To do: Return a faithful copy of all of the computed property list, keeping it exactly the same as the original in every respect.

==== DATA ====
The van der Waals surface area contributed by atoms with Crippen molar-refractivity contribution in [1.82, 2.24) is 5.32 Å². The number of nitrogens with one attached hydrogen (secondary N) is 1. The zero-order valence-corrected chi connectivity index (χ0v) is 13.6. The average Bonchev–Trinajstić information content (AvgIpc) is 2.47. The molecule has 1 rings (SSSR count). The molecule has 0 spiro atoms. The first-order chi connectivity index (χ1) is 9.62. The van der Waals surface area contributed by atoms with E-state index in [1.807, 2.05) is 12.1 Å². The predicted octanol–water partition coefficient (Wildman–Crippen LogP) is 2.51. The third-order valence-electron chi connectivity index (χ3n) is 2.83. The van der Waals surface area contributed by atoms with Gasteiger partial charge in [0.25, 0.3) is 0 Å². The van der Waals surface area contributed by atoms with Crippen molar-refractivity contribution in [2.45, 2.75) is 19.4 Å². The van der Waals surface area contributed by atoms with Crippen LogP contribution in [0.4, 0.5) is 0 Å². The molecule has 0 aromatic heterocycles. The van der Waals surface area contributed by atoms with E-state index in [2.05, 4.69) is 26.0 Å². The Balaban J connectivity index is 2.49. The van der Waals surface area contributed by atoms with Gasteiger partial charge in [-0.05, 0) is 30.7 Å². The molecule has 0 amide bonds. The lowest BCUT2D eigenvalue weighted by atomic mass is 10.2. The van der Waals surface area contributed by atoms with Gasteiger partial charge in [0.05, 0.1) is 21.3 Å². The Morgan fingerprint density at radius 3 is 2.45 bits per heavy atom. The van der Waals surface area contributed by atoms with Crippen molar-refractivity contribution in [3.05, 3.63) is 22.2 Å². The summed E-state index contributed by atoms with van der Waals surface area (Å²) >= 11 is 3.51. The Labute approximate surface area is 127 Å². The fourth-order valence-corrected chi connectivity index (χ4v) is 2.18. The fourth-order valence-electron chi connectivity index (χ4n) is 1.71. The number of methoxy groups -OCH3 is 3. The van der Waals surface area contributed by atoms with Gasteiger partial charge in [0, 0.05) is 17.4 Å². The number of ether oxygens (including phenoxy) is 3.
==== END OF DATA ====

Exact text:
The van der Waals surface area contributed by atoms with Crippen molar-refractivity contribution in [1.82, 2.24) is 5.32 Å². The number of nitrogens with one attached hydrogen (secondary N) is 1. The zero-order valence-corrected chi connectivity index (χ0v) is 13.6. The average Bonchev–Trinajstić information content (AvgIpc) is 2.47. The molecule has 1 rings (SSSR count). The molecule has 0 spiro atoms. The first-order chi connectivity index (χ1) is 9.62. The van der Waals surface area contributed by atoms with E-state index in [1.807, 2.05) is 12.1 Å². The predicted octanol–water partition coefficient (Wildman–Crippen LogP) is 2.51. The third-order valence-electron chi connectivity index (χ3n) is 2.83. The van der Waals surface area contributed by atoms with Gasteiger partial charge in [0.25, 0.3) is 0 Å². The van der Waals surface area contributed by atoms with Crippen molar-refractivity contribution in [2.45, 2.75) is 19.4 Å². The van der Waals surface area contributed by atoms with Crippen LogP contribution in [0.4, 0.5) is 0 Å². The molecule has 0 aromatic heterocycles. The van der Waals surface area contributed by atoms with E-state index in [2.05, 4.69) is 26.0 Å². The Balaban J connectivity index is 2.49. The van der Waals surface area contributed by atoms with Gasteiger partial charge in [-0.05, 0) is 30.7 Å². The molecule has 0 amide bonds. The lowest BCUT2D eigenvalue weighted by atomic mass is 10.2. The van der Waals surface area contributed by atoms with Gasteiger partial charge in [0.05, 0.1) is 21.3 Å². The Morgan fingerprint density at radius 3 is 2.45 bits per heavy atom. The van der Waals surface area contributed by atoms with Crippen molar-refractivity contribution in [3.05, 3.63) is 22.2 Å². The summed E-state index contributed by atoms with van der Waals surface area (Å²) >= 11 is 3.51. The Labute approximate surface area is 127 Å². The fourth-order valence-corrected chi connectivity index (χ4v) is 2.18. The fourth-order valence-electron chi connectivity index (χ4n) is 1.71. The number of methoxy groups -OCH3 is 3. The van der Waals surface area contributed by atoms with Gasteiger partial charge in [0, 0.05) is 17.4 Å². The number of ether oxygens (including phenoxy) is 3.